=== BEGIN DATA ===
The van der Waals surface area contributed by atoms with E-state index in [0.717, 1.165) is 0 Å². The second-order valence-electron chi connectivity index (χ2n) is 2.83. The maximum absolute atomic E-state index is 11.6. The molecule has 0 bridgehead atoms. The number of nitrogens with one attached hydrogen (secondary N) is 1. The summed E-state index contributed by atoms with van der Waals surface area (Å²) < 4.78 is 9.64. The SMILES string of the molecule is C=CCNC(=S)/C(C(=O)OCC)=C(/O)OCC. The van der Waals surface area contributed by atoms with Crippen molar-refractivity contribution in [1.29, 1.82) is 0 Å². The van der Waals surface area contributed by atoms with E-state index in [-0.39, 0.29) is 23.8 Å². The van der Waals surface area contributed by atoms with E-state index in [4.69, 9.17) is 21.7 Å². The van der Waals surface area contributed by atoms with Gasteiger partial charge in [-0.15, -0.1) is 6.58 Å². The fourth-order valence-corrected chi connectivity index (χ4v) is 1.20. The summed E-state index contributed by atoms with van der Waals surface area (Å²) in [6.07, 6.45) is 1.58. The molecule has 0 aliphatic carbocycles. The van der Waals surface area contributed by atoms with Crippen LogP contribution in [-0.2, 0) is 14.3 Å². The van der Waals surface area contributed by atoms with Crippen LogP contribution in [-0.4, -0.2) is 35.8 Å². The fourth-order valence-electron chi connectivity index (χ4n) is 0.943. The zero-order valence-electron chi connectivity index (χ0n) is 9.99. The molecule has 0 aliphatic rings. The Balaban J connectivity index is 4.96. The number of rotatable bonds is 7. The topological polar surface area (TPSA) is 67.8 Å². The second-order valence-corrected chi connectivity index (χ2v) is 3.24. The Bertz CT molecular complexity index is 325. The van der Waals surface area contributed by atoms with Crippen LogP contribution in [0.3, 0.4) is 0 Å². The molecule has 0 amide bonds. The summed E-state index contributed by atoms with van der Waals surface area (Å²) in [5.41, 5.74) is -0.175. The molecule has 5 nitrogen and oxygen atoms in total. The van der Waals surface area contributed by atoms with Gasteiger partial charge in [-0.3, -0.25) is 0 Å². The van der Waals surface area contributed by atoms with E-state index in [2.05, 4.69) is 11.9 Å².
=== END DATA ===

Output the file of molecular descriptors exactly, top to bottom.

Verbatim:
The van der Waals surface area contributed by atoms with E-state index in [0.717, 1.165) is 0 Å². The second-order valence-electron chi connectivity index (χ2n) is 2.83. The maximum absolute atomic E-state index is 11.6. The molecule has 0 bridgehead atoms. The number of nitrogens with one attached hydrogen (secondary N) is 1. The summed E-state index contributed by atoms with van der Waals surface area (Å²) < 4.78 is 9.64. The SMILES string of the molecule is C=CCNC(=S)/C(C(=O)OCC)=C(/O)OCC. The van der Waals surface area contributed by atoms with Crippen molar-refractivity contribution in [1.29, 1.82) is 0 Å². The van der Waals surface area contributed by atoms with E-state index in [-0.39, 0.29) is 23.8 Å². The van der Waals surface area contributed by atoms with E-state index in [4.69, 9.17) is 21.7 Å². The van der Waals surface area contributed by atoms with Gasteiger partial charge in [-0.15, -0.1) is 6.58 Å². The fourth-order valence-corrected chi connectivity index (χ4v) is 1.20. The summed E-state index contributed by atoms with van der Waals surface area (Å²) in [6.07, 6.45) is 1.58. The molecule has 0 aliphatic carbocycles. The van der Waals surface area contributed by atoms with Crippen LogP contribution in [-0.2, 0) is 14.3 Å². The van der Waals surface area contributed by atoms with Crippen LogP contribution in [-0.4, -0.2) is 35.8 Å². The fourth-order valence-electron chi connectivity index (χ4n) is 0.943. The zero-order valence-electron chi connectivity index (χ0n) is 9.99. The molecule has 0 aliphatic rings. The Balaban J connectivity index is 4.96. The number of rotatable bonds is 7. The topological polar surface area (TPSA) is 67.8 Å². The second-order valence-corrected chi connectivity index (χ2v) is 3.24. The Bertz CT molecular complexity index is 325. The van der Waals surface area contributed by atoms with Crippen LogP contribution in [0.3, 0.4) is 0 Å². The molecule has 0 amide bonds. The summed E-state index contributed by atoms with van der Waals surface area (Å²) in [5.41, 5.74) is -0.175. The molecule has 5 nitrogen and oxygen atoms in total. The van der Waals surface area contributed by atoms with Gasteiger partial charge in [-0.3, -0.25) is 0 Å². The van der Waals surface area contributed by atoms with E-state index in [2.05, 4.69) is 11.9 Å².